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10

The three eighth notes (not 16th notes) with the "3" above the beam are a "triplet": three notes in the space of one beat. There are exactly four beats in the measure. For instructions on how to enter triplets in Sibelius, see the Sibelius manual entry "Tuplets - how to create".


5

A beat histogram is a two dimensional chart of how often signals above a certain threshold occur in a segment of audio. The idea is that after plotting the number of occurrences of audio events at certain rates (in BPM) the greatest value on the plot indicates the most likely tempo for the music. A beat histogram is an analytical tool for tempo extraction ...


4

In written music there's a simple way to write some notes longer. It involves a dot after the note. Not to be confused with a dot above or below a note. That dot increases the note value by 50%. So, the minim you circled would normally be 2 beats long, but with the dot there, it's increased by 50% (another 1 beat), making it 3 beats long, thus filling the ...


4

The target frequency (F4) is approximately 349.23Hz. You have to find a common divisor between those two frequencies, which coincidentally is the bar. So, assuming the frequency above, you can find that each bar happens at frequency/4. Then, you can find the frequency for the beat by multiplying it by 3 (since the meter is 3/4 - aka, 3 beats per bar), and ...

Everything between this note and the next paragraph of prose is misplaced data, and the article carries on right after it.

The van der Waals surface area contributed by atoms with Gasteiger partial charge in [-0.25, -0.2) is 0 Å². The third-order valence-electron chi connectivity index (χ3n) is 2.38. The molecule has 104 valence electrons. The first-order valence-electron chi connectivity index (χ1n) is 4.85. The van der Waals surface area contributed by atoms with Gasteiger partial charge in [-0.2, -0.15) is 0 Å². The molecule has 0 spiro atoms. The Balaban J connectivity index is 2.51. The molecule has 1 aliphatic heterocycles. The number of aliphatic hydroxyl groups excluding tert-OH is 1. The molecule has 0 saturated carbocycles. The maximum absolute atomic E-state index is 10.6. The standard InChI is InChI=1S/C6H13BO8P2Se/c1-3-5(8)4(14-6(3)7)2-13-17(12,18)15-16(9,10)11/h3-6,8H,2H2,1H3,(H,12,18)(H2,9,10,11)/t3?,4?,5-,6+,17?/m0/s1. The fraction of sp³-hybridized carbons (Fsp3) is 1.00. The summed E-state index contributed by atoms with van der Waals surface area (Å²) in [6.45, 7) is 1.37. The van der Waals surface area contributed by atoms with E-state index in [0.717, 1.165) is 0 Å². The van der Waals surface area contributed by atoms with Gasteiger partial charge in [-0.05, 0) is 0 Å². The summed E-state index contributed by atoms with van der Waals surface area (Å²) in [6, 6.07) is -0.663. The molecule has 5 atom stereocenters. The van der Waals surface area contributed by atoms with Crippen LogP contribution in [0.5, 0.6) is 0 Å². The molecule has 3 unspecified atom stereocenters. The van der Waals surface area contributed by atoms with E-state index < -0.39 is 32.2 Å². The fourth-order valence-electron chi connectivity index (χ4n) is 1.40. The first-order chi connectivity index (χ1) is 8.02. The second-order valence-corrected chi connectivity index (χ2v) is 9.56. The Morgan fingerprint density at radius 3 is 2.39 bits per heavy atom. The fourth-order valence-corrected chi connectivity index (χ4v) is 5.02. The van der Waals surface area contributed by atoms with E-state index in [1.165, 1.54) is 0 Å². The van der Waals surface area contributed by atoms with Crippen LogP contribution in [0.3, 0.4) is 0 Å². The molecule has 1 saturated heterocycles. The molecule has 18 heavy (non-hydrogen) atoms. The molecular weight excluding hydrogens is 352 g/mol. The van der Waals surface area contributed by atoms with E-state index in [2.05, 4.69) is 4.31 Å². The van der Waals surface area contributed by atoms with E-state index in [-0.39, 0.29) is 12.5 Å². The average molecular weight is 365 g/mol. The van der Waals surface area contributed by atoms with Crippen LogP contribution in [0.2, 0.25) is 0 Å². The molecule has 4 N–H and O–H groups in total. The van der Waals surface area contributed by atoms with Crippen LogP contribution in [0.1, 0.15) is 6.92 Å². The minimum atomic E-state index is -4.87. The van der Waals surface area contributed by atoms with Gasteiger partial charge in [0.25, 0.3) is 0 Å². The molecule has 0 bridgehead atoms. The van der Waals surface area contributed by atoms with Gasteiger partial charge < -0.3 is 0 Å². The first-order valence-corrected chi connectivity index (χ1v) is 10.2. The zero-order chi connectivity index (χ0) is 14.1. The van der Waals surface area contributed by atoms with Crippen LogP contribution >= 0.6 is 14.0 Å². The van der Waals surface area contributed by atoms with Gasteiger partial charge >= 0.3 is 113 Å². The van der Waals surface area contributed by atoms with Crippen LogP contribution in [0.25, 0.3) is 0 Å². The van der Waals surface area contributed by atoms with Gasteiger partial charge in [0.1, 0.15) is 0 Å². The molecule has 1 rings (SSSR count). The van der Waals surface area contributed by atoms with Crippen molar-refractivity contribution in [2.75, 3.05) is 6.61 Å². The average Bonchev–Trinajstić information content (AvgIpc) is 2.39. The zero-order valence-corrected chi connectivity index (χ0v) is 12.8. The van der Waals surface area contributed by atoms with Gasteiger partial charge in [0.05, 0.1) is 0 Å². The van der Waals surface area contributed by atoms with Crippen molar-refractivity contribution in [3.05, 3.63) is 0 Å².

4

It's called a sidestick. It's made by resting the rear end of the sick on one edge of the skin & tapping the rim on the far side. Not to be confused with a rim-shot, which is a full down-stroke, hitting both skin & rim simultaneously. I'd point you to https://en.wikipedia.org/wiki/Rimshot except for the fact I disagree with half of what it says [...


3

Dotted-quarter = 128bpm means "there are 128 dotted quarter-notes per minute". A dotted quarter-note is equivalent to three eighth notes. Thus, dotted-quarter = 128bpm is equivalent to eighth-note = 128*3bpm = 384bpm. A quarter-note is equivalent to two eighth notes. Thus, eighth-note = 384bpm is equivalent to quarter-note = 192bpm. The proposed ...


3

That is (or is supposed to imitate) a "rim click", or "cross-stick" or "side-stick". It is played by holding the tip of the stick on the drum head, with your (usually left) hand on the stick used to both play the other end against the rim and mute the head to avoid resonance and obtaining a dry sound, similar to that of a pair ...


2

Some way to get this automatically: #(define (Beat_counter_engraver context) (let ((measpos #f) (grouping #f) (basemom #f) (beatmom #f)) (define (mom->dur mom) (let ((pair (moment->fraction mom))) (/ (car pair) (cdr pair)))) (define (is-beat-moment? count gping beatcount) (if (= (* count (mom->dur basemom)) (mom->dur ...


2

The top and bottom notes are in a speed ratio of 4:3. This means that if the upper pitch is F4, the lower pitch will be C4. Since BPM = quarter-notes per minute, and one quarter-note = one frequency cycle, then to convert beats to Hertz, we divide BPM by 60. (That is, convert quarter-notes per minute to quarter-notes per second.) C4 is approximately 261.63 ...